Karrey Britt wrote an article for the Lawrence Journal World about refrigerators and what they say about us. When I first clicked on the article, I thought she meant the inside. Old Trunks as watched too many crime dramas where the fridge is check!
Karrey's article is about what decorates the outside of the refrigerator.
Just when did refrigerator magnets hit the scene, anyway? I remember when grandma got her old Kelvinator with the potato drawer and the itty bitty freezer and never remember anything attached to the outside of it.
It has been learned that The first refrigerator magnet patent was obtained by William Zimmerman of St. Louis, Missouri, in the early 1970s. Zimmerman patented the idea of small, colored, cartoon magnets to be used for decorative display and convenience.
Our big brown double door fridge in Lawrence had a few magnets on the front but what I remember most is a tag board sized home made calendar on the side with the children's activities on it. The first one's at our house were magnet letters for children to make words.
I would have to get together with Ryen on the next thought. He bought a cupcake magnet for his grandmother for Christmas and for some reason put it in the microwave first. LATER: I did ask Ryen and he doesn't remember stating that he thought everything went in the microwave. We asked his sister and she doesn't remember either although thought it was something Ryen might do.
Now the grandmother with the cooked ice cream cone was truly a magnet collector. As I remember she had lots of little pieces of fruit.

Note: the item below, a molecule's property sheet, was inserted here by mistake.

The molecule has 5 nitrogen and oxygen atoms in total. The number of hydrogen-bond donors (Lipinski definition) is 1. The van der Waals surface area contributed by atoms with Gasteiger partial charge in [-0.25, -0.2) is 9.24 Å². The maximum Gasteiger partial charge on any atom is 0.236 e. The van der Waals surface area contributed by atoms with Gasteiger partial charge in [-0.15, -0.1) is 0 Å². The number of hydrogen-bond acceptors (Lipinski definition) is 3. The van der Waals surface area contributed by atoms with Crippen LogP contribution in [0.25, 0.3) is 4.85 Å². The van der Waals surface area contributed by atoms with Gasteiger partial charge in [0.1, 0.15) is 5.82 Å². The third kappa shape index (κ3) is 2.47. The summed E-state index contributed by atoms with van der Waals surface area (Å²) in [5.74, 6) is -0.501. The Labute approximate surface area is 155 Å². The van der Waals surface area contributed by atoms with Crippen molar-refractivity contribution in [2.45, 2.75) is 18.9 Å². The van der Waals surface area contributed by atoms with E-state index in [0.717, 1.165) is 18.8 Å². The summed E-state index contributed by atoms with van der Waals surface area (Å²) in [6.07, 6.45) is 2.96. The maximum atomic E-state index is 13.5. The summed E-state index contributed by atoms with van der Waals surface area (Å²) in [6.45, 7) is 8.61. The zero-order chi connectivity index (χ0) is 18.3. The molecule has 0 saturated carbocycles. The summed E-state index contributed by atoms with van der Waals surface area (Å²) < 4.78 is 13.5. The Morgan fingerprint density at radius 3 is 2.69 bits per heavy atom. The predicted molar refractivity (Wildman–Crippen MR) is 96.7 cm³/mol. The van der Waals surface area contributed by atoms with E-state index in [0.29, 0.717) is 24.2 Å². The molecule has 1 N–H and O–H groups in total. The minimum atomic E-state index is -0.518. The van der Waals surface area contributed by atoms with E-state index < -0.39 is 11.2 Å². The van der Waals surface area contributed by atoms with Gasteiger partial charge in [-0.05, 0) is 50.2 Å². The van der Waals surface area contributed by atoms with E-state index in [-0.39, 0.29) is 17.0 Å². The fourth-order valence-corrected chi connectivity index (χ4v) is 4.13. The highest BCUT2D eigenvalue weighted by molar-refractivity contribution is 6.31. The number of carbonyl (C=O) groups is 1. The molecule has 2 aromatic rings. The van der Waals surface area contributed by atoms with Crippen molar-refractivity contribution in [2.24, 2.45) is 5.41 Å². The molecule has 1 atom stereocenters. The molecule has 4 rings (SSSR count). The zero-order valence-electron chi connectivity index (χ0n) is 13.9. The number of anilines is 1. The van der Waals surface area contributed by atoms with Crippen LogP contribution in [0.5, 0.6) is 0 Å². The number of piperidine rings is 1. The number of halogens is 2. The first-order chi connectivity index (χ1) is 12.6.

My mother? Nothing on the top, nothing on the sides, nothing on the front.
Here in Fargo? A grocery list with two magnet strips on the back and a magnetic clip from Digital Key which grasps the pencil.
On the side? A sheet of numbers put out by the Innovis Health Care, hung on the fridge after the first heart attack, although when the second one happened, I did not run down stairs to find the number, rather I called 911.
There is a carrot from Eileen, a lady bug, a mini ice cream like scoop, and a crappie which hold the typed list of names, physical addresses, phone numbers, and email addresses of our children and siblings. Randomly placed there is a hummingbird and a bumble bee . The bee was made from a blown egg as a sample for a project done at the nursing home.
Some folks have photo frames of their children and grand children on their fridge. Others simple put the pictures. I saw a picture on Face Book recently and the fridge side and top half of the front was covered with pictures and cards which had buckled because of the humidity in the kitchen. It looked like a scrap book project gone bad.
But then I remembered that I do believe to each his own. I will never be the magnet lady, like the one in Nevada, who, at last count had 40,000 non duplicates. Her name is Louise J. Greenfarb and she must have a big fridge!
Now there is one thing to say about magnets. If you traveled and liked to collect something, they would be inexpensive to buy and not take up as much room as, let's say, bells or salt and pepper shakers.
So, what's on your fridge?